Before Barry Bonds, Roger Clemens & the Mandroids of Summer: Old-Time Players on Steroids

by Todd Jackson

If you’re of a certain age, you remember the transition of Barry Bonds and Roger Clemens from superb whipcord youths to monstrously superb forty year-old behemoths. You remember oddities like the year speedy centerfielder Brady Anderson jacked fifty taters. We’ve been properly outraged by all this pharma-muscle for almost twenty years now.

I say it’s time to turn the page. It’s time to ask a new question: Which old-time players would have been the most awesome on steroids? Would Willie Mays on steroids have been better than Henry Aaron on steroids?  How about the utility infielder you loved when you were a kid, but who never made much of an impact? Maybe he was just a few shots or pills away from going from being your own private pleasure to a perennial All-Star.

It’s time to ask: Who, among players of yore, would have been not just good, not just great, but freakishly awesome, with just a little help from his friends? Let’s name some names.


I hear your objection already. Koufax was freakishly awesome. Dominating fastball, probably good enough that it was all he ever had to throw, to which he added an equally dominating curveball just for kicks. His numbers were eye-popping: 25-5 with a 1.88 ERA, 27-9 with a 1.73 ERA, a certified legend, always in the discussion when it comes to the greatest pitcher ever. And I’m going to put him on steroids?

Here’s the problem: the entire span between Koufax’s first 20-win season and his last was just a scant four years. He only won 165 games, retiring at 30, a victim of arthritis.

What if Koufax had played ball deep into his forties, keeping his good heater, like Roger Clemens? Imagine Sandy Koufax on the ’70s Dodgers teams with Steve Garvey and Ron Cey. There might be another pennant or two for the Blue, that’s for sure.


Roberto Clemente

Roberto Clemente wasn’t just the best right-fielder anyone ever saw. He was a four-time batting champ who retired with a .317 batting average. In an age dominated by great pitching, Clemente hit .352, .339, .357, .345, etc.  And he did it with a body wracked with pain from numerous injuries, particularly a back injury that he struggled with for his entire career.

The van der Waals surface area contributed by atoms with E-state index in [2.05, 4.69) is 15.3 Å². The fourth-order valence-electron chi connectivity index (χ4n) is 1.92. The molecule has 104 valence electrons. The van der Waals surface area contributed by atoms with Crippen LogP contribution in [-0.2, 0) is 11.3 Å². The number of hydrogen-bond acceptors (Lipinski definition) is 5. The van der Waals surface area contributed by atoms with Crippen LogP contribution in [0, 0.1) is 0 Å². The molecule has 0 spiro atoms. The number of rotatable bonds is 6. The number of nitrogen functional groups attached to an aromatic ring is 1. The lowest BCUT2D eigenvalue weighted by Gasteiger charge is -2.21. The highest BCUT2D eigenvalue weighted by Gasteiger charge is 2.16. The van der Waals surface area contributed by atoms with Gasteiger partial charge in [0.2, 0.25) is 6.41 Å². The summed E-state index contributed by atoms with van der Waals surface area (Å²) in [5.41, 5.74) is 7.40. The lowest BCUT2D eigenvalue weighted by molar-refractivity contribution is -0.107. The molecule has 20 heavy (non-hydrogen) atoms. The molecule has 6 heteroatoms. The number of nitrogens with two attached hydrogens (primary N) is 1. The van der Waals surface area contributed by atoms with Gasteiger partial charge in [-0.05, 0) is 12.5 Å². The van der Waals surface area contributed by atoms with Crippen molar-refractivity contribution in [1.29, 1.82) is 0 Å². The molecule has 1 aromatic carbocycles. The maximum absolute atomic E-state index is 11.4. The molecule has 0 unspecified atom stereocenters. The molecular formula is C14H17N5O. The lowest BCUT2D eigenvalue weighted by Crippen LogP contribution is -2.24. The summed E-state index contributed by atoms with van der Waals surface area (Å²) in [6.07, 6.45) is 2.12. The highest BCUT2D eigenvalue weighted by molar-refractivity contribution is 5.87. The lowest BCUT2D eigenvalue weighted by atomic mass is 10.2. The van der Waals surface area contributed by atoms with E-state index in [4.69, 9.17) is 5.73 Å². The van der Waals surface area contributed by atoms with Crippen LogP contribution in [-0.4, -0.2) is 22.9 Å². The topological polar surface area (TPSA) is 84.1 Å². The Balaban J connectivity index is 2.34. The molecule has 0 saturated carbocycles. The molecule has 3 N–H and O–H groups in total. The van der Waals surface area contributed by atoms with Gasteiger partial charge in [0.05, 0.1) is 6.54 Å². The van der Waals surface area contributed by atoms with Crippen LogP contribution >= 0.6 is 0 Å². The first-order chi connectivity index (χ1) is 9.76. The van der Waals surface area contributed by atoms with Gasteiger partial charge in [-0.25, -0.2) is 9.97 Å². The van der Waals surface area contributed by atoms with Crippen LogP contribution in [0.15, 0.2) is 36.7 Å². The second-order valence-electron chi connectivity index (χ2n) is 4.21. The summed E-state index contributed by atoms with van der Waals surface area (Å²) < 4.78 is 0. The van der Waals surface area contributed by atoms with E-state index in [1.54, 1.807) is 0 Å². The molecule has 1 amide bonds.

Enter the miracle of late 20th century black-market pharmacology. A healthy Clemente might well have hit .400. And more: he spent his entire career, at least until the 1971 World Series, in the shadow of Mays and Aaron, simply because his home run totals typically ran in the high teens to high twenties. Well, we have some idea what the juice does for home run totals. Roberto Clemente on steroids? He might’ve made Pittsburgh forget all about those Steelers.



Max Carey

I know what you’re thinking. Who? Well, shame on you. Before Maury Wills, Lou Brock, and Rickey Henderson, Max Carey was one of the great base stealers in baseball history not named Cobb. He played from 1910 to 1929, and his 738 steals remained an NL record till Brock broke it in ’74.

You haven’t heard of him because he didn’t hit home runs. Just 70 in his 20 year career. A few hundred more of those, and you’d know perfectly well who Max Carey was.






Dom DiMaggio was a pretty good ballplayer. He hit better than .300 four times and hit in the .290s twice in a war-shortened career. His problem was his more famous, and far better, brother Joe. “The Little Professor” – has there ever been a less awe-inspiring nickname? – clearly needed an edge. Well, give him a time travel machine and an illicit  connection, and we might well find ourselves asking, “Joe who? You mean the guy with the big teeth?”

The possibilities are endless. Could racist owners, security guards, or Patton’s Army have stopped Josh Gibson on steroids from playing in the Major Leagues, or would he have tossed them aside like toothpicks en route to the plate? What about the midget, Eddie Gaedel? That tiny strike zone would’ve been a Disaster Zone for American League pitchers once he started cracking 450-foot bombs off any pitch  that found it.

Let the debate begin!

Dom DiMaggio

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